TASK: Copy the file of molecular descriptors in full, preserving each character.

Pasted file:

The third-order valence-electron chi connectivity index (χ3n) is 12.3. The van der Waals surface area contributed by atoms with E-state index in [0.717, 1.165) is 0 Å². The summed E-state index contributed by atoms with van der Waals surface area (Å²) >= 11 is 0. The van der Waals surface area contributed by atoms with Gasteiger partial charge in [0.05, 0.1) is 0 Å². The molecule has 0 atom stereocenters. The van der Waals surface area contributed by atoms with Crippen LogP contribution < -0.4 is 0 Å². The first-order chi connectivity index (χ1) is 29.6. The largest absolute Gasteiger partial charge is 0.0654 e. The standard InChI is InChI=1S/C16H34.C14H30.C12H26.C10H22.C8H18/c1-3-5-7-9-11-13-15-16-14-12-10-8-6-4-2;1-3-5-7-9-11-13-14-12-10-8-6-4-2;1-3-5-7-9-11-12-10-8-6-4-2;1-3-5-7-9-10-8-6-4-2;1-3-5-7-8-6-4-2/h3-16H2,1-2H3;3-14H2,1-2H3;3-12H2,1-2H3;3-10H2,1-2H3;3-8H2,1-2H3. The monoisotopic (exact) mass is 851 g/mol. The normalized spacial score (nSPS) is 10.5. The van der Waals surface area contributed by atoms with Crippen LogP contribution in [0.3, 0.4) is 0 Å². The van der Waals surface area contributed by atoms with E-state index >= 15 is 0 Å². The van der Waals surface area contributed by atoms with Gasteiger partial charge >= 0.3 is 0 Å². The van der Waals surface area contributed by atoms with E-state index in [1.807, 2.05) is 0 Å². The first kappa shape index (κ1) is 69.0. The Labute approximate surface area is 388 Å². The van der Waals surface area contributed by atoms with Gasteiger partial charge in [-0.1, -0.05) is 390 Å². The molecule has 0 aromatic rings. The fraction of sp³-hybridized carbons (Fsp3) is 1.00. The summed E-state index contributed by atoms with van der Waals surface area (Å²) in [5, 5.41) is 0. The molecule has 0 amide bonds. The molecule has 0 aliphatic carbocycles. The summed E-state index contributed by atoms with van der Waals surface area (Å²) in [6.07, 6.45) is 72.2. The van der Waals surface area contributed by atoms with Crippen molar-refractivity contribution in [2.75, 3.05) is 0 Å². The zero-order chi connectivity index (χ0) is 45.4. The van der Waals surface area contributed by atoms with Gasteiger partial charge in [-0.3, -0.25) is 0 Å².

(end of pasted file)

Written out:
The third-order valence-electron chi connectivity index (χ3n) is 12.3. The van der Waals surface area contributed by atoms with E-state index in [0.717, 1.165) is 0 Å². The summed E-state index contributed by atoms with van der Waals surface area (Å²) >= 11 is 0. The van der Waals surface area contributed by atoms with Gasteiger partial charge in [0.05, 0.1) is 0 Å². The molecule has 0 atom stereocenters. The van der Waals surface area contributed by atoms with Crippen LogP contribution < -0.4 is 0 Å². The first-order chi connectivity index (χ1) is 29.6. The largest absolute Gasteiger partial charge is 0.0654 e. The standard InChI is InChI=1S/C16H34.C14H30.C12H26.C10H22.C8H18/c1-3-5-7-9-11-13-15-16-14-12-10-8-6-4-2;1-3-5-7-9-11-13-14-12-10-8-6-4-2;1-3-5-7-9-11-12-10-8-6-4-2;1-3-5-7-9-10-8-6-4-2;1-3-5-7-8-6-4-2/h3-16H2,1-2H3;3-14H2,1-2H3;3-12H2,1-2H3;3-10H2,1-2H3;3-8H2,1-2H3. The monoisotopic (exact) mass is 851 g/mol. The normalized spacial score (nSPS) is 10.5. The van der Waals surface area contributed by atoms with Crippen LogP contribution in [0.3, 0.4) is 0 Å². The van der Waals surface area contributed by atoms with E-state index >= 15 is 0 Å². The van der Waals surface area contributed by atoms with Gasteiger partial charge >= 0.3 is 0 Å². The van der Waals surface area contributed by atoms with E-state index in [1.807, 2.05) is 0 Å². The first kappa shape index (κ1) is 69.0. The Labute approximate surface area is 388 Å². The van der Waals surface area contributed by atoms with Gasteiger partial charge in [-0.1, -0.05) is 390 Å². The molecule has 0 aromatic rings. The fraction of sp³-hybridized carbons (Fsp3) is 1.00. The summed E-state index contributed by atoms with van der Waals surface area (Å²) in [5, 5.41) is 0. The molecule has 0 amide bonds. The molecule has 0 aliphatic carbocycles. The summed E-state index contributed by atoms with van der Waals surface area (Å²) in [6.07, 6.45) is 72.2. The van der Waals surface area contributed by atoms with Crippen molar-refractivity contribution in [2.75, 3.05) is 0 Å². The zero-order chi connectivity index (χ0) is 45.4. The van der Waals surface area contributed by atoms with Gasteiger partial charge in [-0.3, -0.25) is 0 Å².